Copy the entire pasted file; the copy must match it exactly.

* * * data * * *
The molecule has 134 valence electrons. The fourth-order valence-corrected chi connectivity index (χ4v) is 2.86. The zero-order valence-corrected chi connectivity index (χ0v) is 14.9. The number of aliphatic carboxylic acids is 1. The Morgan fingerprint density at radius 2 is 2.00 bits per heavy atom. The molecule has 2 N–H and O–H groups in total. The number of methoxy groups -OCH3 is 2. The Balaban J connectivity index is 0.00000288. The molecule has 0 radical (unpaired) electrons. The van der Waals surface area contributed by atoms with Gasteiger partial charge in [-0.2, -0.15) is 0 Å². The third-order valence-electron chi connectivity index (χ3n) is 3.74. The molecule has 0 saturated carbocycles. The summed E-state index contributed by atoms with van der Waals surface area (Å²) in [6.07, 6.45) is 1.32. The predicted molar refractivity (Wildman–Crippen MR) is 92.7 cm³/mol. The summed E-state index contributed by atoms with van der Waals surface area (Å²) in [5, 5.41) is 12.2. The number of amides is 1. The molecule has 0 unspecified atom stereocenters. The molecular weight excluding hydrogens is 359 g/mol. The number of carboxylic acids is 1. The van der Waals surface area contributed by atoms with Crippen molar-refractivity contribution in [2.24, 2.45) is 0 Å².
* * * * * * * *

The molecule has 134 valence electrons. The fourth-order valence-corrected chi connectivity index (χ4v) is 2.86. The zero-order valence-corrected chi connectivity index (χ0v) is 14.9. The number of aliphatic carboxylic acids is 1. The Morgan fingerprint density at radius 2 is 2.00 bits per heavy atom. The molecule has 2 N–H and O–H groups in total. The number of methoxy groups -OCH3 is 2. The Balaban J connectivity index is 0.00000288. The molecule has 0 radical (unpaired) electrons. The van der Waals surface area contributed by atoms with Gasteiger partial charge in [-0.2, -0.15) is 0 Å². The third-order valence-electron chi connectivity index (χ3n) is 3.74. The molecule has 0 saturated carbocycles. The summed E-state index contributed by atoms with van der Waals surface area (Å²) in [6.07, 6.45) is 1.32. The predicted molar refractivity (Wildman–Crippen MR) is 92.7 cm³/mol. The summed E-state index contributed by atoms with van der Waals surface area (Å²) in [5, 5.41) is 12.2. The number of amides is 1. The molecule has 0 unspecified atom stereocenters. The molecular weight excluding hydrogens is 359 g/mol. The number of carboxylic acids is 1. The van der Waals surface area contributed by atoms with Crippen molar-refractivity contribution in [2.24, 2.45) is 0 Å².